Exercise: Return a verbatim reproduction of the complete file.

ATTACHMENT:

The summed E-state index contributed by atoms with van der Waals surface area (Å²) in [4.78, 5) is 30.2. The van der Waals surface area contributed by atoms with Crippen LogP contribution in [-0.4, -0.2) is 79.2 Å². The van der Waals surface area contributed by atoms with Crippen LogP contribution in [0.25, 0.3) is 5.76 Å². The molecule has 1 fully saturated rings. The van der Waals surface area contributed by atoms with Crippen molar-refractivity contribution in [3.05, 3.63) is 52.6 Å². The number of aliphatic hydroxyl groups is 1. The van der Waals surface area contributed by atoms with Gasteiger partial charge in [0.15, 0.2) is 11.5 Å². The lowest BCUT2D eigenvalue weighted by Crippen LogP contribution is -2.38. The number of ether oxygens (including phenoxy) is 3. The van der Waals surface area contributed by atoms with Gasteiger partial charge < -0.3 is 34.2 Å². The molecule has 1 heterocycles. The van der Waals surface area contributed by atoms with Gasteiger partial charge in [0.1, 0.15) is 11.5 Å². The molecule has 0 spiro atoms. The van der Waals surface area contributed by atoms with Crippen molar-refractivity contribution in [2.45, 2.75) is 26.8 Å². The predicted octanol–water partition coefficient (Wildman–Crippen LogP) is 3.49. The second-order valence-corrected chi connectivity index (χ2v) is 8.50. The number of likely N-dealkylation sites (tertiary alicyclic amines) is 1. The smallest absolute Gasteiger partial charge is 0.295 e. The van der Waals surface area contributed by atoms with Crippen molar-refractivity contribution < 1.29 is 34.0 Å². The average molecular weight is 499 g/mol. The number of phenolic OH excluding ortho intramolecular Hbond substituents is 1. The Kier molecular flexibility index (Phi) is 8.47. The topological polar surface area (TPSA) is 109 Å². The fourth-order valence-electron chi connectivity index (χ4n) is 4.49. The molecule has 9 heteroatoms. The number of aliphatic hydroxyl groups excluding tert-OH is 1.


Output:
The summed E-state index contributed by atoms with van der Waals surface area (Å²) in [4.78, 5) is 30.2. The van der Waals surface area contributed by atoms with Crippen LogP contribution in [-0.4, -0.2) is 79.2 Å². The van der Waals surface area contributed by atoms with Crippen LogP contribution in [0.25, 0.3) is 5.76 Å². The molecule has 1 fully saturated rings. The van der Waals surface area contributed by atoms with Crippen molar-refractivity contribution in [3.05, 3.63) is 52.6 Å². The number of aliphatic hydroxyl groups is 1. The van der Waals surface area contributed by atoms with Gasteiger partial charge in [0.15, 0.2) is 11.5 Å². The lowest BCUT2D eigenvalue weighted by Crippen LogP contribution is -2.38. The number of ether oxygens (including phenoxy) is 3. The van der Waals surface area contributed by atoms with Gasteiger partial charge < -0.3 is 34.2 Å². The molecule has 1 heterocycles. The van der Waals surface area contributed by atoms with Gasteiger partial charge in [0.1, 0.15) is 11.5 Å². The molecule has 0 spiro atoms. The van der Waals surface area contributed by atoms with Crippen molar-refractivity contribution in [2.45, 2.75) is 26.8 Å². The predicted octanol–water partition coefficient (Wildman–Crippen LogP) is 3.49. The second-order valence-corrected chi connectivity index (χ2v) is 8.50. The number of likely N-dealkylation sites (tertiary alicyclic amines) is 1. The smallest absolute Gasteiger partial charge is 0.295 e. The van der Waals surface area contributed by atoms with Crippen molar-refractivity contribution < 1.29 is 34.0 Å². The average molecular weight is 499 g/mol. The number of phenolic OH excluding ortho intramolecular Hbond substituents is 1. The Kier molecular flexibility index (Phi) is 8.47. The topological polar surface area (TPSA) is 109 Å². The fourth-order valence-electron chi connectivity index (χ4n) is 4.49. The molecule has 9 heteroatoms. The number of aliphatic hydroxyl groups excluding tert-OH is 1.